It’s the image on the far right, a skirt with a brown top.

        • Thanks Pamela, that is very useful. I have a vague recollection of hearing about Horrocks dresses. My own late mother who would have been 33 in 1950 wore similar dresses, but looking at the prices it may be that what she wore were copies of the Horrocks style. The dress with the brown jacket is similar to, but not the same as the one worn by the young woman. We must bear in mind that Horrocks used 70 to 80 different fabric designs each year and a multiple of that in terms of dress designs. They even brought in people like Irish artist Louis Le Brocquy to spice up their range of designs.

          The piece from the Textile Museum contradicts itself somewhat by saying that the dresses were exported, but also says that you could tell an English woman abroad by her Horrocks dress. Well off people like the couple in the photographs would have had many possible ways of obtaining a Horrocks frock, including a visit to London. The dress would have been the height of fashion in 1950, of course.

          I intend to reach out to the curator at the Textile Museum about the design and the year and possible distribution channels for such a dress and, yes, I will mention that cactus!

          I am also going to reach out again to the BMW Clubs today. I have a feeling that they did not get my original email.


        • Pamela, I have found a very similar Horrocks fabric design pattern in an advertisement in the Australian Women’s Weekly for 12 August 1950. The dress has a small matching to jacket, but is otherwise very similar to the dress worn by the young woman in the photographs. So, as I suspected, the young woman was very up to date in her fashion sense. You may note from Frame 19 (which is very overexposed) that the dress has a wing type collar. It seems that Horrocks made their dresses with a number of different designs for each pattern. I have sent Mike some photos and a link so that he can share them with you.


  3. This has been my favourite article of the year. Probably because it avoided a certain issue filling other headlines. Even my wife commented on reading the bbc article, and she enjoyed it too.

    Let’s hope you start to get answers in the New Year, and this gets solved. I must confess the story deserves it.

    Enjoy Christmas and New Year, as best you can.

    Best wishes


    • Thanks Dave and a Happy Christmas and a Wonderful New Year to you and your family. We have received a huge number of responses and we are following up with the most likely prospects after a little rest at Christmas. Some of the stories we have received are remarkable in themselves and might be worth telling sometime if that can be done.

      I hope you get a good break at Christmas yourself.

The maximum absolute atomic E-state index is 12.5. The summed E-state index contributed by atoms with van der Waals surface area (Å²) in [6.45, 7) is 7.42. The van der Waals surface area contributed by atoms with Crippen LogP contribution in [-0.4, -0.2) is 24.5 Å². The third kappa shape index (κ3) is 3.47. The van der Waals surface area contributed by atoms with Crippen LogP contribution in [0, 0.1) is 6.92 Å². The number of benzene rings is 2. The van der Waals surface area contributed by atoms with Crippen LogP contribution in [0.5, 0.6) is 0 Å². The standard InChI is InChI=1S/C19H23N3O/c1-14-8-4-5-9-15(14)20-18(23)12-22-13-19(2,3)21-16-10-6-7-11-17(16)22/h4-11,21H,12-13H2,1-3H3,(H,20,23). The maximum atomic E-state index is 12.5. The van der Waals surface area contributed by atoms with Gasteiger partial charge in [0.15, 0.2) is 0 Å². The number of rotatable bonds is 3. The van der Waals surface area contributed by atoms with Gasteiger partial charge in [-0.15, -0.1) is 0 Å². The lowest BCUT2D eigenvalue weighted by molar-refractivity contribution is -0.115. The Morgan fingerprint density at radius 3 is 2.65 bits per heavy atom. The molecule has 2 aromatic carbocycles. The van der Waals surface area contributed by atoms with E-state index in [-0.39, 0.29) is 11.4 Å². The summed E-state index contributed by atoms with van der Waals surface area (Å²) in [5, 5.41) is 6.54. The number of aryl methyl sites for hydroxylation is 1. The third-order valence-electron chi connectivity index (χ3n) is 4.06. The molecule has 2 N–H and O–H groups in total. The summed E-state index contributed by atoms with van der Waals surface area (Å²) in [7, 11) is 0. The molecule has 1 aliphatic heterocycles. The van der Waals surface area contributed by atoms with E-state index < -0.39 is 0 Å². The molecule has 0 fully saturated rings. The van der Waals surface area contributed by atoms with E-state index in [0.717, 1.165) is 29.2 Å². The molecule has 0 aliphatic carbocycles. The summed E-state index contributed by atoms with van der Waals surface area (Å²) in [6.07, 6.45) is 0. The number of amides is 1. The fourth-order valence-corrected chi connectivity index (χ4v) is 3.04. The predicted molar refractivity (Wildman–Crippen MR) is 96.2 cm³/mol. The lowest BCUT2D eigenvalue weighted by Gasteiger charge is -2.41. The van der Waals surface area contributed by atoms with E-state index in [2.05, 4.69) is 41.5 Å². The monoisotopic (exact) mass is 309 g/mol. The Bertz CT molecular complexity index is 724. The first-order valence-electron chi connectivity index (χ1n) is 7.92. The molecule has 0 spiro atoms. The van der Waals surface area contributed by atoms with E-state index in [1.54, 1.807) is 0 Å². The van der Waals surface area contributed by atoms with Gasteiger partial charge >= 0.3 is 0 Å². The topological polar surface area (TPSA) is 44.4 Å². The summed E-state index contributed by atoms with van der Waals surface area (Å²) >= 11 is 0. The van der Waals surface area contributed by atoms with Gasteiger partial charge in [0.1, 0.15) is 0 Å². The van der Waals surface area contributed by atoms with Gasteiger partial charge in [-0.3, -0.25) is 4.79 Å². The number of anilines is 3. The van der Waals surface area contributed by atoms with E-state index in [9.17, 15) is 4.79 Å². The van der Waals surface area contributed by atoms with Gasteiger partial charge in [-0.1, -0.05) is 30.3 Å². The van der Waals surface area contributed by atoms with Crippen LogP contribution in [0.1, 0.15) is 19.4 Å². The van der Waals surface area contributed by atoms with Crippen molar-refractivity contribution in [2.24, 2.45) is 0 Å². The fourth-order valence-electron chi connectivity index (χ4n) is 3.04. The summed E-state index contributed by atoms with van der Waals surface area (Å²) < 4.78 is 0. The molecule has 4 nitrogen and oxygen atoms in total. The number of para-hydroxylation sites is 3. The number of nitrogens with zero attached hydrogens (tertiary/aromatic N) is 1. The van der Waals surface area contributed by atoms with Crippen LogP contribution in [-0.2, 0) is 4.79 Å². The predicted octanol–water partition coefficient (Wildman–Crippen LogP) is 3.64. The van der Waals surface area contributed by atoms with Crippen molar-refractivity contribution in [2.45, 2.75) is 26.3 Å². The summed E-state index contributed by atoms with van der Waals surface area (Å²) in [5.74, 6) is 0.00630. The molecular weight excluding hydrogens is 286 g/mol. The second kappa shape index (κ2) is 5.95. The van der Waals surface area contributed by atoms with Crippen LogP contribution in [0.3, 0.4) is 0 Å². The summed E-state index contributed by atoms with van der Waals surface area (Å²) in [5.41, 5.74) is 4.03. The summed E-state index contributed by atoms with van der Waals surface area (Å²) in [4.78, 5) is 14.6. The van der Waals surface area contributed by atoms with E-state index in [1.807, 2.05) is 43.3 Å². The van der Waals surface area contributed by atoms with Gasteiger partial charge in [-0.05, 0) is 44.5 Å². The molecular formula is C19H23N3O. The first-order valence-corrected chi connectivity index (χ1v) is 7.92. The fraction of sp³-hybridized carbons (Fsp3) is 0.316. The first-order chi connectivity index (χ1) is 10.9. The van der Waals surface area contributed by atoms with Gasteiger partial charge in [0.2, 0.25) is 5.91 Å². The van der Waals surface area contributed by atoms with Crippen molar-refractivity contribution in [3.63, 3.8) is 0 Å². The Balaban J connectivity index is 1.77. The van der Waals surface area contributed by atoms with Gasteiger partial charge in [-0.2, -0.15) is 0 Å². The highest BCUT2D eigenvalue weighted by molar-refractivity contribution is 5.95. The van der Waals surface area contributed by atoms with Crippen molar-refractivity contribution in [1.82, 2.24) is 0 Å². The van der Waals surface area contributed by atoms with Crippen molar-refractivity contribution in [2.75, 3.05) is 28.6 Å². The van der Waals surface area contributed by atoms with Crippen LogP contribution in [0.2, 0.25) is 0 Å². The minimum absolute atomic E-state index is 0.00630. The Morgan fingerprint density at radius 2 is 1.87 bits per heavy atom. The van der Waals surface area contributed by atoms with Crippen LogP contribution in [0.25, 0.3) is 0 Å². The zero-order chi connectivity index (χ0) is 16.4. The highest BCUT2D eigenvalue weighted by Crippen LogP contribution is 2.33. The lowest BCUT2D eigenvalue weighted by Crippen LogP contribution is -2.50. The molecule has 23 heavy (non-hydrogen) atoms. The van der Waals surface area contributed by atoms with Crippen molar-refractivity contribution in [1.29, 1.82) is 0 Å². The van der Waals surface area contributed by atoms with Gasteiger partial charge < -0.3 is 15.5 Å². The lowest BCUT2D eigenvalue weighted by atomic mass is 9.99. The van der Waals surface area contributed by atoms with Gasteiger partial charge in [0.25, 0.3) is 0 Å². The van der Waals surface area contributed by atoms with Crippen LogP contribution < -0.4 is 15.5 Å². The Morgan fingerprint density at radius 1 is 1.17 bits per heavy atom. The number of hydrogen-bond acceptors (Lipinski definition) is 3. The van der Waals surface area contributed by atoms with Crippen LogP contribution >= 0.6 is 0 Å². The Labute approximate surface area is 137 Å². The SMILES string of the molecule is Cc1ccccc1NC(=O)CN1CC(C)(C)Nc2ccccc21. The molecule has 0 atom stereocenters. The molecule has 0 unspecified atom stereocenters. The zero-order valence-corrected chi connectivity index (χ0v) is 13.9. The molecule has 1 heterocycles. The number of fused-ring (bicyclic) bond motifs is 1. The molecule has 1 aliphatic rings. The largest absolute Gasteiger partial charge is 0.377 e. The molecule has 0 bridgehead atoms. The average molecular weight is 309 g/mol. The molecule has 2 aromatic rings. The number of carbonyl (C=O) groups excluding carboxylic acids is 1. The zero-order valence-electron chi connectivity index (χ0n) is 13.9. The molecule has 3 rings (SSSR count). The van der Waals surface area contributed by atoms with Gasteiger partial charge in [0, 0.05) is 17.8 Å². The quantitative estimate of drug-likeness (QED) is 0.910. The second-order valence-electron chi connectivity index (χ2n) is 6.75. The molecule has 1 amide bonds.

4. The story continues and I hope your efforts William and those of Mike bear fruit. Looking forward to the next instalment. Best wishes for Christmas and the New Year!

    • Thanks Kevin. I am sure that you would like to be visiting some of your favourite spots in the Balkans this year, but like all of us you must be wondering when this pandemic might end. We will keep on looking for the people in the photos and I still have a lot of material to review. We might never find them or we might find them and not be able to reveal the identity of the people. We are used these days to most people being comfortable with their images and their families being shared, but that was not always the case. Some of the unconfirmed stories we have received run along those lines.

      Have a Great Christmas and a Wonderful New Year.


  5. William. It was a pleasure to be of assistance for Swiss Roll. There is still no word yet from the Grand Hotel Victoria, but this is not surprising as they are scheduled to be closed until mid February.
    Thank you for providing such a stimulating challenge though as you say, the original purpose was to find the family and not get too excited as to their journey. However publication of this latest article may bear fruit yet.

    • Thanks Chris. Until Mike drew my attention to the comments from yourself and Toby I was getting some of the final stages of the trip wrong. I had thought that Frames 12 and 13 were from across the lake looking at Menaggio rather than along the lake from Menaggio. Once I had that information the final parts of the jigsaw fell into place and the whole journey made sense.

      The real challenge is to find out who the people in the photos were. Thanks for contacting the hotel in Menaggio. The chances of getting names 70 years later are slim, of course, but if nobody asks then we will never know.



  6. Something I discovered on the website below is that allied forces vehicles, including privately owned vehicles, used their own registration numbering scheme. I think this makes it unlikely that the car was owned and driven by anyone but a local. Lots of interesting pictures/maps on the site which give a feel for Germany immediately after the war.


    • I agree on this, Andrew, I have never thought that this was other than a civilian registration. And the owner of the vehicle would have lived in the registration area (which we now think is Garmisch Partenkirchen). Unlike in Britain, where a plate stays with the vehicle throughout its life, meaning it could be registered initially in London but could be bought subsequently by someone in Glasgow. In Germany it is a more owner-based system and is kept local.